Total costs will be a little over 1% per annum initially, but should fall as the trust grows. Launch costs are estimated at 1.3%. The trust has similarities with Alliance Trust and Witan, both of which invest globally and also employ Willis Towers Watson as advisers, though Godfrey emphasises a longer time-frame and an objective of attracting new investors currently earning near-zero returns in bank accounts. “It’s not perfect,” he says, “but it can only get better as it gets bigger.”
What makes the trust deserve support is not so much the initial investment proposition, but the objective of drawing back into equity investment those who have been discouraged in the last two decades, by offering attractive long-term returns. Godfrey has big ambitions for what will initially be a modest-sized fund but, as Lao Tzu said, “a journey of 1,000 miles begins with a single step”. Britain needs a stockmarket for the many, not the few.
How does The People’s Trust stack up?
Last month, I gave a friend a list of the things that make a good fund manager, says Merryn Somerset Webb. These included: 1) having an all-inclusive fee — one that incorporated even trading costs. 2) An annual meeting to which all individual investors are invited. 3) A concentrated, high-conviction portfolio. 4) A stepped fee, falling as the fund rises in size. 5) A clear investing style that does not change constantly. 6) Skin in the game – the manager having their own money in the fund. 7) An understanding of the long-term role of the fund manager as a steward of the corporate world and of national social cohesion. 8) An active share of over 90% – this just means it doesn’t track an index. 9) A willingness to turn up at AGMs and vote down silly pay packages.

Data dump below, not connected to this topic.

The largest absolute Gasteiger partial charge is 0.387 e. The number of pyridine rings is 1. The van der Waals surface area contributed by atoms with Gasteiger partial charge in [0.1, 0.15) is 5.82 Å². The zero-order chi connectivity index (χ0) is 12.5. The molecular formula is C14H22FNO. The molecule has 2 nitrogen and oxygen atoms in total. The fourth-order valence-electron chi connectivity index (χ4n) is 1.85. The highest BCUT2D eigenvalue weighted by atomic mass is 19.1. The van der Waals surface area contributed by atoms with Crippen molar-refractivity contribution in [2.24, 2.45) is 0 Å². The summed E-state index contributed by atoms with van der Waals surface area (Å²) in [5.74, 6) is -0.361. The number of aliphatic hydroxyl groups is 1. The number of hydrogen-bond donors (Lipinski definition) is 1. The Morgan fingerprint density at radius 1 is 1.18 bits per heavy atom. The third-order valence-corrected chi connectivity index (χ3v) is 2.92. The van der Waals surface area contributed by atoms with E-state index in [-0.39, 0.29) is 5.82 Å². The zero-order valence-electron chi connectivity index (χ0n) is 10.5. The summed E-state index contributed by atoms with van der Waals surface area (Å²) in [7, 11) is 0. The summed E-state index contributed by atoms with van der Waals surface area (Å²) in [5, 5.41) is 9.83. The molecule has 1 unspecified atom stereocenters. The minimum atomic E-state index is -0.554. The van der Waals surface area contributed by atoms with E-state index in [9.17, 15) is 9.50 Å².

Check The People’s Trust against this list and you will get a lot of ticks. However, Daniel Godfrey’s key obsession is time. Most fund managers are semi-hysterical about their relationship with whatever index they have chosen to be judged against. This makes no investing sense: if you can’t look at an investment in a five-year context you aren’t investing, you are speculating. That’s why the five fund management firms among which the trust will divide its investors’ cash are being put on seven-year contracts. None of them will have to worry about short-term returns.
The People’s Trust isn’t perfect – and neither is another interesting new fund, a global fund called the CF Blue Whale Growth Fund, backed by Peter Hargreaves and managed by Stephen Yiu, that will launch this month. In both cases, their costs will be too high to make me happy until they grow. And you could argue that neither of them offers a dramatic enough difference to the status quo to challenge the industry as it needs challenging.
However, they represent a dawning recognition inside fund management that the current attitude to investment still isn’t good enough. We must count that as progress.